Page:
{¶ 18} Johnson argues that even if she lacked standing under the Valentine Act, her restitution claim, on behalf of the putative class, still stated a viable claim for relief.   In this regard, she argues that she alleged all the necessary elements to support claims of equitable restitution and unjust enrichment-to wit, that she and members of the putative class had conferred a benefit upon Microsoft and that it would be unjust or unfair to allow Microsoft to retain the benefit given its alleged monopolistic and anticompetitive activities.

 {¶ 19} A restitution claim is designed to force the defendant to disgorge benefits that it has wrongfully or unjustly obtained.   Dobbs, Remedies (1973), Section 4.1, at 224.   Microsoft responds correctly, in our view, that the only direct benefit Johnson or members of the putative class conferred was the money that they paid to the retailers who sold them their individual computers or software.   A promissory click to the Microsoft licensing agreement, following a purchase of the computer, was an indirect or incidental benefit to Microsoft, and as such it was insufficient under Ohio law to support a claim of restitution.   C.f. Norton v.  Galion (1989), 60 Ohio App.3d 109, 110, 573 N.E.2d 1208.   Johnson, it should be noted, wanted more than simply to take back her promise to abide by the terms of the licensing agreement.   Rather, in her view, by clicking her agreement on the computer, she was “purchasing” the licensing agreement, and her complaint asked for restitutionary damages equal to an amount that she and other members of the class claimed they had been overcharged for the software.   We agree with Microsoft that this was essentially the putative class's antitrust claim in a different guise, and that the same difficulties of pass-on theories and the like that troubled the court in Illinois Brick would confound calculation of any proper apportionment of damages between consumers such as Johnson and the retailers from whom they bought their computers.

Ohio Consumer Sales Practices Act

{¶ 20} Johnson argues, finally, with respect to her remaining claim on behalf of the class under the Ohio Consumer Sales Practice Act, that the trial court applied an overly strict pleading requirement.   She argues that the court required her to plead with a higher degree of specificity than that called for under the general rule that such claims be pleaded with only “reasonable specificity.”   See Amato v. Gen. Motors Corp. (1982), 11 Ohio App.3d 124, 130, 11 OBR 203, 463 N.E.2d 625.   We disagree.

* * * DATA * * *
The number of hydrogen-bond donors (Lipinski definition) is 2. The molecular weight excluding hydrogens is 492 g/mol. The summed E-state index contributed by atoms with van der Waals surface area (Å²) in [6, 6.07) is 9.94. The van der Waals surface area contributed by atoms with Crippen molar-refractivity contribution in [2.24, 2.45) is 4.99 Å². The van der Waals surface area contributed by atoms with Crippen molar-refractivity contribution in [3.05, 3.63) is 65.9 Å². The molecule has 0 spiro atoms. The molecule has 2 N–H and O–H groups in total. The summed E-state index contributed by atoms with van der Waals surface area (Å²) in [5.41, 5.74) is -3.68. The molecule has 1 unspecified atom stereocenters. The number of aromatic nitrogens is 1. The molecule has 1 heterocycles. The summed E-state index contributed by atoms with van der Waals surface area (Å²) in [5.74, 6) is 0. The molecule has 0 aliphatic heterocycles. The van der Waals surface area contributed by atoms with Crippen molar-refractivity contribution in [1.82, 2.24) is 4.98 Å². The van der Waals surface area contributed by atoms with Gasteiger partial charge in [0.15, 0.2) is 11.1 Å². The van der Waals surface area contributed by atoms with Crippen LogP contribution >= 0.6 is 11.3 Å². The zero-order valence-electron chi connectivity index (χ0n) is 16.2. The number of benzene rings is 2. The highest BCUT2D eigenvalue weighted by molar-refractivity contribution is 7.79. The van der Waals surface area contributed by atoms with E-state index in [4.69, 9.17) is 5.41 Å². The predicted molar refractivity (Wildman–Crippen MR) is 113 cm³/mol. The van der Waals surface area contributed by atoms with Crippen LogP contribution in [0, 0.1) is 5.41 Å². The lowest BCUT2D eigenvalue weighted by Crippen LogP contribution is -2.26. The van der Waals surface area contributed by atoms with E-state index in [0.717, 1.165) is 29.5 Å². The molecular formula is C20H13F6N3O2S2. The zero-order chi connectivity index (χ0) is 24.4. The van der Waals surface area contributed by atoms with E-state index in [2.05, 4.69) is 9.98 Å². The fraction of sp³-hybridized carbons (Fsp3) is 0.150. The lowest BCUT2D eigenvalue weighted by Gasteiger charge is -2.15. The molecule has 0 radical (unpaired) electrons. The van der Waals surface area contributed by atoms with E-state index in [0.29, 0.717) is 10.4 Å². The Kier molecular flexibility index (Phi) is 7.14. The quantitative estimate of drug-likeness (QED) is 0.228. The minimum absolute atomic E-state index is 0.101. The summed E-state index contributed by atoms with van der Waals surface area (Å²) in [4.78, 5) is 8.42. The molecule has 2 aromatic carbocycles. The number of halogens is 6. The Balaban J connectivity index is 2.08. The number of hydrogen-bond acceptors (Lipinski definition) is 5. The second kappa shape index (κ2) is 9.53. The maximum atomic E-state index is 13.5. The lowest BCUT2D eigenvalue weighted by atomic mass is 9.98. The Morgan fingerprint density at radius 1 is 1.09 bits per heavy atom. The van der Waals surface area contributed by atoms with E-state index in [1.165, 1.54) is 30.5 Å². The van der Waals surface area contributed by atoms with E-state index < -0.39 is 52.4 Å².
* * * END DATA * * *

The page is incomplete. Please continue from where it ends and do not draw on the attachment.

{¶ 21} As Microsoft points out, the Ohio Consumer Sales Practices Act has specific rules permitting a class action.   Under R.C. 1345.09(B), a class action is permitted under the Act if the plaintiff alleges that the substantive provisions of the Act have been violated, and (1) a specific rule or regulation has been promulgated under R.C. 1345.05 that specifically characterizes the challenged practice as unfair or deceptive, or (2) an Ohio state court has found the specific practice either unconscionable or deceptive in a decision open to public inspection.   As Microsoft points out, Johnson pleaded neither of these elements despite the fact that she brought her claim as part of a class action.

 {¶ 22} Furthermore, we find persuasive Microsoft's argument that it is questionable whether the Ohio Consumer Sales Practices Act can even be said to apply to monopolistic and anticompetitive behavior, which is more correctly described as a manipulation of market forces than as a sales practice.   The Consumer Sales Practices Act is targeted toward “suppliers” who are “engaged in the business of effecting or soliciting consumer transactions * * *.”   (Emphasis supplied.)  R.C. 1345.01(C).  Under R.C. 1345.02, unfair or deceptive sales practices are those that are likely to induce in the consumer a false state of mind concerning the product itself.  R.C. 1345.03 sets forth certain circumstances to be used in determining whether a sales act or practice is unconscionable, and these indicate that unconscionability is directed toward some inherent unfairness in the  act of sale, such as overcharging, price gouging, unreasonable refusal to refund, and selling to those unable to pay.   None of these stated practices provides support for a claim based upon alleged antitrust violations that affect competitive forces in the marketplace, which we believe that the legislature intended to exclusively address under the Valentine Act.

{¶ 23} A similar issue arose in Sherwood, supra, a case in which the Tennessee appeals court held that the state antitrust statute did provide for indirect-purchaser actions based upon certain unique language in the Tennessee statute.   The Sherwood plaintiffs had also sought recovery under the Tennessee Consumer Protection Act, Tenn.Code Ann. 47-18-101-1808, upon the basis that the same arrangement in restraint of trade also constituted a violation of the TCPA. The Sherwood court rejected, however, the proposition that the same anticompetitive conduct actionable under the antitrust statute was actionable under the consumer protection statute, despite the statutory admonition that the TCPA was to be liberally construed to “protect consumers and legitimate business enterprises from those who engage in unfair or deceptive acts or practices in the conduct of any trade or commerce * * *.”   Tenn.Code Ann. 47-18-102(2).   Tracing the history of the Tennessee statute back to the development of the Uniform Trade Practices Act and Consumer Protection Law developed in the 1960s, the court noted that, as these and other uniform acts 12 evolved, state legislatures were faced with the choice of adopting either a version that mirrored the Federal Trade Commission Act, Section 45(a)(1), Title 15, U.S.Code, prohibiting both unfair methods of competition and unfair or deceptive acts or practices (referred to as the “little FTC Act” version), or another version that elected only to prohibit unfair and deceptive acts and practices without including language targeting unfair methods of competition.  Sherwood, supra, at * 32, 2003 Tenn.App. LEXIS 539 at 108.   The Tennessee court reasoned that because the history of consumer-protection legislation clearly showed that at the time the Tennessee legislature adopted its version of the Consumer Protection Act, its legislators had the benefit of the uniform laws and the federal law, the only conclusion to be drawn was that the Tennessee General Assembly “knowingly chose not to include antitrust or anticompetitive conduct as actionable under the TCPA.” Id. at * 33, 2003 Tenn.App. LEXIS 539 at 110.